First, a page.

Blogging for and about Youth Work and Young People

Archive for the ‘lgbt youth’ Category

LGBTQ Young Peoples’ Survey Live

 Working with young people who identify as LGBT is an area of our work that has continued throughout  all the turmoil and change over the past 18months. This is an area that is set to grow however in order to do this we need to continue to identify what their needs are and how best we can address them.

As we all know, being a young person growing up has its own challenges however this can be even more so when  when you’re lesbian, gay,bisexual, trans or questioning your sexuality and/or gender identity (LGBTQ) – or at least that’s what everyone says.

The reality is, however that there’s very little robust data currently available on LGBTQ people in the UK in general, even less so on young people in particular. According to recent reports:-

  • An alarming 65% of 16-25year old LGB people have experienced homophobic bullying at school in England.
  • The rate of attempted suicide is twice as high among the LGB population as the national average
  • In the US at least, LGB record significantly higher drug andalcohol use.

This evidence suggests that there are tangible issues here and that they have a very serious impact on all aspects of young people’s lives and outcomes. The data,however, is still missing and the response from services – therefore unclear.

So –   the question a ground-breaking new study is attempting to answer by surveying 15,000 16-25 year old LGBT people across the country is how hard is it really and what are  the specific challenges that make it so?  Youth Chances – a social research project led by the Metro in partnership with the University of Greenwich and Ergo Consulting, and funded by the BigLottery, is inviting 16-25 year olds from across England to share their story by completing the survey – here are some of them, speaking out about Youth Chances andhow it will make a difference to their lives.

The evidence collected will help to inform and influence the work of service providers and commissioners all over England and help them identify how their policies can be improved to address the real concerns of young LGBT people today.  So, if you’re working with young people, especially those who may identify as LGBTQ then please, please, encourage them to fill in the survey!

    
 

Homophobic Bullying

Get Over ItI was in London yesterday at the Stonewall Education for All conference. I hadn’t realised that it’s the 40th anniversary of the Stonewall riots from which the organisation takes it’s name. Stonewall was founded in 1989 by a small group of women and men who had been active in the struggle against  Section 28 of the Local Government Act. For those that don’t know, Section 28 was legislation designed to prevent the so-called ‘promotion’ of homosexuality in schools. Ultimately, as well as stigmatising gay people it galvanised the gay community and brought about an organisation to lobby and campaign on equality issues for gay people.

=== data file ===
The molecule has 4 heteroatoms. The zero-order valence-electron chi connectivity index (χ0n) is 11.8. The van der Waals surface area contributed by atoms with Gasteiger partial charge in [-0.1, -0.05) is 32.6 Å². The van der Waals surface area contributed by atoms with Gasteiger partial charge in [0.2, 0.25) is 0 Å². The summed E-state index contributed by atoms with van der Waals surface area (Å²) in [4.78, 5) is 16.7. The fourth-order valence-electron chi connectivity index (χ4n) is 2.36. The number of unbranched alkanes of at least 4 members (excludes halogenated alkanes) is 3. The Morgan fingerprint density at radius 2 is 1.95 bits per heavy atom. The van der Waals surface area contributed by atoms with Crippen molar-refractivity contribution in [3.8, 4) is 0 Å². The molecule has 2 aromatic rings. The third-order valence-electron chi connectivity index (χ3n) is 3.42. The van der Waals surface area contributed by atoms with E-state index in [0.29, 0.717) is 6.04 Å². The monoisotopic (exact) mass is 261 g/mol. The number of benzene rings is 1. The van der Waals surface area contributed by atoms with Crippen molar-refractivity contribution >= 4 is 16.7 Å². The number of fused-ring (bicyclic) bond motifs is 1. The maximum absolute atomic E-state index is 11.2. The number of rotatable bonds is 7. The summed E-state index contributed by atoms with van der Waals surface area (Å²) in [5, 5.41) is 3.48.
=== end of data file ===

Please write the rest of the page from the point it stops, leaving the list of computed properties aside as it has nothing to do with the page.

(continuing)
As Sir Ian McKellen says “The legal situation is better now but there is still a hangover from Section 28 in schools. Gay issues are not discussed. Gay kids and teachers feel isolated. That’s why I go to schools — faith, comprehensive and private — to talk. And think about it, more and more of the parents who are sending their children to schools are gay themselves. They are not “pretend” families, as Section 28 called them.” From The Times June 23, 2009

The conference built upon the shocking facts about homophobic bullying presented in the School Report. There are some interesting facts in the Teachers report. What I found interesting regarding the facts about who experiences homophobic bullying outlined below is how much gender stereotyping plays such a large part in the bullying that goes on. Whilst those young people who are openly lesbian, gay or bisexual are being bullied boys, in particular, who aren’t conforming to their gender stereotype are bullied more. I am keen to ensure that we tackle homophobic bullying in our youth centres as part of the LGBT Strategy we are developing and will make sure that we pick up on this when we finalise the draft. I am also interested in these statistics as they appear to point to the need for more work on gender. It made me reflect once more on some of the sessions we run at youth centres which have the potential to conform to these stereotypes (the all womens dance groups, the young mens football sessions, the ‘beauty’ sessions) and how we need to ensure that colleagues are clear as to why they are running single gender sessions. An unexpected outcome from today is that I am now reflecting on what further training and support we may need to give in order to ensure that we are not perpetuating gender stereotypes in our work, how about you?

From the Teachers Report, Stonewall

From the Teachers Report, Stonewall

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